Something needs to be done. The programming on all the major networks is sickening. When you sit down in the evening to want something encouraging and uplifting, all you see is psycho things, people being tortured and gory scenes not fit for any adult. Then we wonder why all we see in real life is criminal activity. Our young people are involved in sick crimes and unbelievable acts. Let’s try to change the programming to encourage good. The programs we have on tv now are just mind games we don’t want any part of. We are watching less and less tv. That will continue unless we have responsible programs to watch.

    2. Jim Healey
      May 30, 2014 at 4:52 pm

      Disgusting!! Boycott these advertisers!!

    3. Pat Miller
      May 30, 2014 at 4:16 pm

      Our family very rarely watches network TV anymore. It is just too gross. Stop supporting this – remove your sponsorship and be responsible please.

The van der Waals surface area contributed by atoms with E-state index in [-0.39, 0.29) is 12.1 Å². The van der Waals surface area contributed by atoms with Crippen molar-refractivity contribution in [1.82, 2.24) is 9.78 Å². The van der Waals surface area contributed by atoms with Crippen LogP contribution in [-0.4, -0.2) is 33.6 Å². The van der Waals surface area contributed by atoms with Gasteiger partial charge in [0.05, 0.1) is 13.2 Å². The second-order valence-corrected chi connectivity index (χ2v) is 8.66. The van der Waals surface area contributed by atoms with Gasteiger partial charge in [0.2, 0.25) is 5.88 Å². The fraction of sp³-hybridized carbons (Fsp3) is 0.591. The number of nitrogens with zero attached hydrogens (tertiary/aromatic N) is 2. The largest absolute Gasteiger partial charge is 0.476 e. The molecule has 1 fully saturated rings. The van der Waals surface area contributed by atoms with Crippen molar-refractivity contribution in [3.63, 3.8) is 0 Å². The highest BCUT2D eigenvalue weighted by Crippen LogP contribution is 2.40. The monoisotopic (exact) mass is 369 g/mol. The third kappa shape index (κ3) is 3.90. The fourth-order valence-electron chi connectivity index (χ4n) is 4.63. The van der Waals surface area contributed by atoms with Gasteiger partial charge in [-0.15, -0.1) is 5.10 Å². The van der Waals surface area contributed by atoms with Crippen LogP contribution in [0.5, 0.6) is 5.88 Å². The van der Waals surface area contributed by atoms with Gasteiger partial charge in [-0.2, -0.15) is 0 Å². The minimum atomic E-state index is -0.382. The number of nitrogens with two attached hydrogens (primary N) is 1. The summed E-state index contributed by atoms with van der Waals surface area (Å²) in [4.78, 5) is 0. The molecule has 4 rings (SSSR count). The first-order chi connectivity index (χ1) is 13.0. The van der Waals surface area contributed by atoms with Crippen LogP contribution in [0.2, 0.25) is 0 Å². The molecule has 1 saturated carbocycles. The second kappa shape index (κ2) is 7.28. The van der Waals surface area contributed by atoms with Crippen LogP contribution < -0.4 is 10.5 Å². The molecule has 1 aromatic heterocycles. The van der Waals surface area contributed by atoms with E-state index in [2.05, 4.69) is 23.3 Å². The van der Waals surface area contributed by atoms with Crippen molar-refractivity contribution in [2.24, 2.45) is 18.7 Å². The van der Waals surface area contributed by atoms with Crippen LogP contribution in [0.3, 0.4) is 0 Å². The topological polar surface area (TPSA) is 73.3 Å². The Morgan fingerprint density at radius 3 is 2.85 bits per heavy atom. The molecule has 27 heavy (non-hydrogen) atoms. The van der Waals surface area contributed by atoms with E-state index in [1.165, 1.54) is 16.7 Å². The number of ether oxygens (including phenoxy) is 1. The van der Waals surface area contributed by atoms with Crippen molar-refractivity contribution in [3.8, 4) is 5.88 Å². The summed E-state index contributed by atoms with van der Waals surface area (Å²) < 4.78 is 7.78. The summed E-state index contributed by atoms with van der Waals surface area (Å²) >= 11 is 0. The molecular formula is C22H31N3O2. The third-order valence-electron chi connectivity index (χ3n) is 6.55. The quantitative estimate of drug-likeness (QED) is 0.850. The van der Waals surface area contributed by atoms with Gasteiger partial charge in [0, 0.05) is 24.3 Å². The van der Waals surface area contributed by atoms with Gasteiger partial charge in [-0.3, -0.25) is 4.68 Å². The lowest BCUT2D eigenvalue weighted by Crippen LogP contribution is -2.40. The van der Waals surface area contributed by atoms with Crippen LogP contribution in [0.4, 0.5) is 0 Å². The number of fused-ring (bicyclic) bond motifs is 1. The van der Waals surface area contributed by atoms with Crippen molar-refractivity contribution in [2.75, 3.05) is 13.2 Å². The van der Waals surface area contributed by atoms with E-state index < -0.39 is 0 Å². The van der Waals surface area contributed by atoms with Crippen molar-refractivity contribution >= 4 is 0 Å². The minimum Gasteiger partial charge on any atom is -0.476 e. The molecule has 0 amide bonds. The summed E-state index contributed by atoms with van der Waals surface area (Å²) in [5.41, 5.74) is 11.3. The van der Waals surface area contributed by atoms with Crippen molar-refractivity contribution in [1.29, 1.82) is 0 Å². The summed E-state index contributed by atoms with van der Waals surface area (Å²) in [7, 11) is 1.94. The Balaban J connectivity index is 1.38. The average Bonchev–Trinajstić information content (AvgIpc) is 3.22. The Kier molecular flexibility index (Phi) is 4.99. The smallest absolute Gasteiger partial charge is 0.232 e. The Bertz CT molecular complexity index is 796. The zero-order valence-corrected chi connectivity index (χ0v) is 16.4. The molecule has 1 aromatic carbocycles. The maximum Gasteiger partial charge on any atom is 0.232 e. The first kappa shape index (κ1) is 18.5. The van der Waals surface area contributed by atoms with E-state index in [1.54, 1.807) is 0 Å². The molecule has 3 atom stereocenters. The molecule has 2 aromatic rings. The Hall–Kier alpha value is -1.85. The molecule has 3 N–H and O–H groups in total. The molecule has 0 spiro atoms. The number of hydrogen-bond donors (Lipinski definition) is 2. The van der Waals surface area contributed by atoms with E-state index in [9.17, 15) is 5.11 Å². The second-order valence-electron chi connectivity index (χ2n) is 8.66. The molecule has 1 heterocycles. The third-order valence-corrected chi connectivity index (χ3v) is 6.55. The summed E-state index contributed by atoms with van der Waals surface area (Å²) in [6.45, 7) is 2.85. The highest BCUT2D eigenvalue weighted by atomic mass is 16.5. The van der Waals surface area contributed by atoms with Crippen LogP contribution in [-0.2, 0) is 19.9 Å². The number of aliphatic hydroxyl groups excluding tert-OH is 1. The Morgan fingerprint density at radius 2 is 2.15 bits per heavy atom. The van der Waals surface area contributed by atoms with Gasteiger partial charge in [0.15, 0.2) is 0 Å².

4. Tim Willetts
      May 30, 2014 at 9:49 am

      Censorship would require that a person or committee decide what will be censored. There’s nobody that I know of in politics who I would trust with that kind of power.

      Think of someone who actually wants the job of deciding for us what we can view, or for that matter, what we can hear, or read. Would you really trust the judgement of someone like that?

      Censorship leaves too much potential for abuse, because the government could eventually decide that criticizing its policies is “immoral”, or “decadent”, or “trash”. Every right that we give up makes it that much easier for the government to take more. We’re close enough to a police state now as it is.

    5. Vincent Maola
      May 30, 2014 at 5:43 am

      Saw ad for 48 Hrs. Showing a man who cut up his girlfriend. We see it all the time on TV..every nite, every hour. Why are we so outraged?
      Isn’t it time for CENSORSHIP? Obviously, the networks will NEVER police themselves.